The Best Florence Itinerary – One or Two Days in Florence, Italy
- 1 The Best Florence Itinerary – One or Two Days in Florence, Italy
I finally went… Florence had been on my Italy bucket list forever (mostly because of Michelangelo) and yet it took me more than a decade to finally visit.
First off: I am by no means an architecture or art enthusiast, but after reading a biography of Michelangelo as a teenager, I knew I had to visit Florence. And of course, there are Leonardo Da Vinci and the Medicis…
And what can I say? Florence did not disappoint.
So, while road tripping Tuscany, Florence was on my list! I mean, this is like a law of nature – you cannot visit Tuscany and skip Florence.
After all, Florence is Tuscany’s most famous city and one of the main tourist destinations in Italy, with millions of people visiting the city each year and it should be on any Italy itinerary.
TRAVEL TIPS FOR FLORENCE
How long should you stay in Florence? Well, I suggest staying at least two day – three days is even better. So, before discussing your Florence itinerary, either for one day in Florence or two days, I´ll share some travel tips for your Florence trip.
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How to Get to Florence
Flying into Florence, you have two choices of airports; the larger airport in Pisa is not too far away, and also the smaller Florence Airport.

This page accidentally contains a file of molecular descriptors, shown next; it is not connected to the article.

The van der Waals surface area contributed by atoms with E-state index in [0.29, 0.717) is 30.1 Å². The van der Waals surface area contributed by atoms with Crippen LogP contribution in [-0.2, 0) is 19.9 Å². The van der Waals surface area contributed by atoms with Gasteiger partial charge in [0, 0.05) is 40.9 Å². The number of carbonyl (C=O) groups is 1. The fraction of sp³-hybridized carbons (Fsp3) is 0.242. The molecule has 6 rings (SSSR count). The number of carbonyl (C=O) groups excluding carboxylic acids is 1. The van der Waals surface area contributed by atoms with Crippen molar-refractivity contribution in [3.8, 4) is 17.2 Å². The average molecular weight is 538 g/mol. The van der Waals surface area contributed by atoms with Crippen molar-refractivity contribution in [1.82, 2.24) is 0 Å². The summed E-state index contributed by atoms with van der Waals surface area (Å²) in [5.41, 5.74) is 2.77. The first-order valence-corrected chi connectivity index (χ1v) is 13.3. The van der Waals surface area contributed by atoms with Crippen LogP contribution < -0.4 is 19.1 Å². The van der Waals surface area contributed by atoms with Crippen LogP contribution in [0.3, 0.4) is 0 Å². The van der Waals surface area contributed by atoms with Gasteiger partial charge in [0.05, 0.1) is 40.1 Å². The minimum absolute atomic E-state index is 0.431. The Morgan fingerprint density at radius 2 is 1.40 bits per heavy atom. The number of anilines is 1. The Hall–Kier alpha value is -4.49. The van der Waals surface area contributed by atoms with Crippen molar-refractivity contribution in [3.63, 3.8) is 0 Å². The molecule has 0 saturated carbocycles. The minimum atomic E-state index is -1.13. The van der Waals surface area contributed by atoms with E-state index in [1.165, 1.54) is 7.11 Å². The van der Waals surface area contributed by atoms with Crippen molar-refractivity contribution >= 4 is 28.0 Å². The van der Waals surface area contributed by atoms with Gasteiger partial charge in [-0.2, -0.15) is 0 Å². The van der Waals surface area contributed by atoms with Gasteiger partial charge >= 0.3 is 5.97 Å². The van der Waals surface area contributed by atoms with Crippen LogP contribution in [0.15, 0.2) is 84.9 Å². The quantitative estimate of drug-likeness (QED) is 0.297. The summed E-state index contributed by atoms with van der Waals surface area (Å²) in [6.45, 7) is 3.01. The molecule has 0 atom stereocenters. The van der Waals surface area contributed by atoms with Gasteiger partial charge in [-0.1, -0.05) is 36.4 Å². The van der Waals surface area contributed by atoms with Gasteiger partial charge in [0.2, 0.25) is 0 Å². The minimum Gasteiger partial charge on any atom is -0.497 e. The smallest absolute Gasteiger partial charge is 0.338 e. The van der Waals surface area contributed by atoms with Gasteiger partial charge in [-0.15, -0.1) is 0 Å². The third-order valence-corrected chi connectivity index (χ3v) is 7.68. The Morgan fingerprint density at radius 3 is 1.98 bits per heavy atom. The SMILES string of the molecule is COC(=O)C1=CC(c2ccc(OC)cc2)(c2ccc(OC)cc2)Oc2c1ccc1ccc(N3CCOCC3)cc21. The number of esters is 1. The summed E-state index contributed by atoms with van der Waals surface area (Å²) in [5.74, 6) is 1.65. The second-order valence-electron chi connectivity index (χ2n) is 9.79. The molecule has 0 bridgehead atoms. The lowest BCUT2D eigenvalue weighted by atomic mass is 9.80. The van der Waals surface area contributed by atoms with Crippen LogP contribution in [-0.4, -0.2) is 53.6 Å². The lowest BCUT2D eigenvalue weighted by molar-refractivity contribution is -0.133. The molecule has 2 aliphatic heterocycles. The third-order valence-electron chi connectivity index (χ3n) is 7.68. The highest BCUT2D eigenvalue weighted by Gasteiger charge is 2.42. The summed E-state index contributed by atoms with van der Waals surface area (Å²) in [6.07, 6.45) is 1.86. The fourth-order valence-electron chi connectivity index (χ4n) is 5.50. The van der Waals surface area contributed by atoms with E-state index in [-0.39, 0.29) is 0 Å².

From Pisa Airport: take the Pisa Mover shuttle train to Pisa Central Station, where you can transit to one of the regular trains to Florence (Firenze) Santa Maria Novella.
From Florence Airport: The Volainbus shuttle bus runs to the Florence bus station every 30 minutes during the day, and hourly in the evening.
Best Time to Visit Florence
Never visit Italian cities in the summer- at least not if you want to avoid the heat and crowds of tourists. Italy, like hardly any other country, is stuffed with people in the summer months and Florence is no exception.
The shoulder season is certainly the best time to visit Florence. So, if you can, visit Florence in April or May (and early June probably) or from mid-September to October.
Where to Stay in Florence
Luxury Hotels in Florence:
For the ultimate luxury hotel, check out rates at Florence´s Four Season. This hotel chain knows how to impress and it seems, that it does a great job in Florence, too. Click here to get more information on the rates.
If you are looking for a luxury hotel that is a bit cheaper and has a more authentic feeling, check out this Renaissance historical residence restored into a luxury hotel. Check out rates for Villa Tolomei Hotel & Resort
Mid-Range Hotels in Florence:
This mid-range hotel is located close to the Boboli Gardens and the Piazzale Michelangelo. It offers free parking. Check out the rates for the Park Palace in Florence.
Budget Hotels in Florence:
Hotel Bavaria is a 1-star hotel but it comes with a great location and decent ratings. Click here to find out more about the hotel and the rates.
The Plus Florence is a hostel that is located near some of the main attractions and you can book dorms or private rooms. Find out more about the hotel by clicking here.